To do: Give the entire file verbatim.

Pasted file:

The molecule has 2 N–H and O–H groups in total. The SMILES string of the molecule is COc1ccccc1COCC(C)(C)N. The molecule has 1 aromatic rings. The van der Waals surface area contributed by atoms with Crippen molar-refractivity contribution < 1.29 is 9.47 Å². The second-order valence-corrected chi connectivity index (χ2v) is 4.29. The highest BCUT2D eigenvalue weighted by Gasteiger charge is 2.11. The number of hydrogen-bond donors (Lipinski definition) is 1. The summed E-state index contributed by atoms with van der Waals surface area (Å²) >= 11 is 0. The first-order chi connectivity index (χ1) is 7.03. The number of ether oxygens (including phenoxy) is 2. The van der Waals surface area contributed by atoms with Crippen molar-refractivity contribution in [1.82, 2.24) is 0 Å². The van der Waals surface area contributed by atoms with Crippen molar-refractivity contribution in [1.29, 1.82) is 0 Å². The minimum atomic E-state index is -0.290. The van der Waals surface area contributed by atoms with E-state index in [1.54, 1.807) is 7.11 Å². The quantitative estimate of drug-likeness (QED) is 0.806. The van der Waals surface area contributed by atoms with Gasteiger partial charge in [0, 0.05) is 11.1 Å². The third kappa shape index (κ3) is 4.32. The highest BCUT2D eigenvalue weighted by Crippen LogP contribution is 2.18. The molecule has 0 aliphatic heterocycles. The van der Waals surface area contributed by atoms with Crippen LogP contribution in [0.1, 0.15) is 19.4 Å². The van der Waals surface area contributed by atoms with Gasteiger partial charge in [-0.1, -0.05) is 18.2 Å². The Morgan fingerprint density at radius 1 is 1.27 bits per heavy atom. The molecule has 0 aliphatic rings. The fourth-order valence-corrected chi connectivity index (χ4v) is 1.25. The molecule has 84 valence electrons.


The molecule has 2 N–H and O–H groups in total. The SMILES string of the molecule is COc1ccccc1COCC(C)(C)N. The molecule has 1 aromatic rings. The van der Waals surface area contributed by atoms with Crippen molar-refractivity contribution < 1.29 is 9.47 Å². The second-order valence-corrected chi connectivity index (χ2v) is 4.29. The highest BCUT2D eigenvalue weighted by Gasteiger charge is 2.11. The number of hydrogen-bond donors (Lipinski definition) is 1. The summed E-state index contributed by atoms with van der Waals surface area (Å²) >= 11 is 0. The first-order chi connectivity index (χ1) is 7.03. The number of ether oxygens (including phenoxy) is 2. The van der Waals surface area contributed by atoms with Crippen molar-refractivity contribution in [1.82, 2.24) is 0 Å². The van der Waals surface area contributed by atoms with Crippen molar-refractivity contribution in [1.29, 1.82) is 0 Å². The minimum atomic E-state index is -0.290. The van der Waals surface area contributed by atoms with E-state index in [1.54, 1.807) is 7.11 Å². The quantitative estimate of drug-likeness (QED) is 0.806. The van der Waals surface area contributed by atoms with Gasteiger partial charge in [0, 0.05) is 11.1 Å². The third kappa shape index (κ3) is 4.32. The highest BCUT2D eigenvalue weighted by Crippen LogP contribution is 2.18. The molecule has 0 aliphatic heterocycles. The van der Waals surface area contributed by atoms with Crippen LogP contribution in [0.1, 0.15) is 19.4 Å². The van der Waals surface area contributed by atoms with Gasteiger partial charge in [-0.1, -0.05) is 18.2 Å². The Morgan fingerprint density at radius 1 is 1.27 bits per heavy atom. The molecule has 0 aliphatic rings. The fourth-order valence-corrected chi connectivity index (χ4v) is 1.25. The molecule has 84 valence electrons.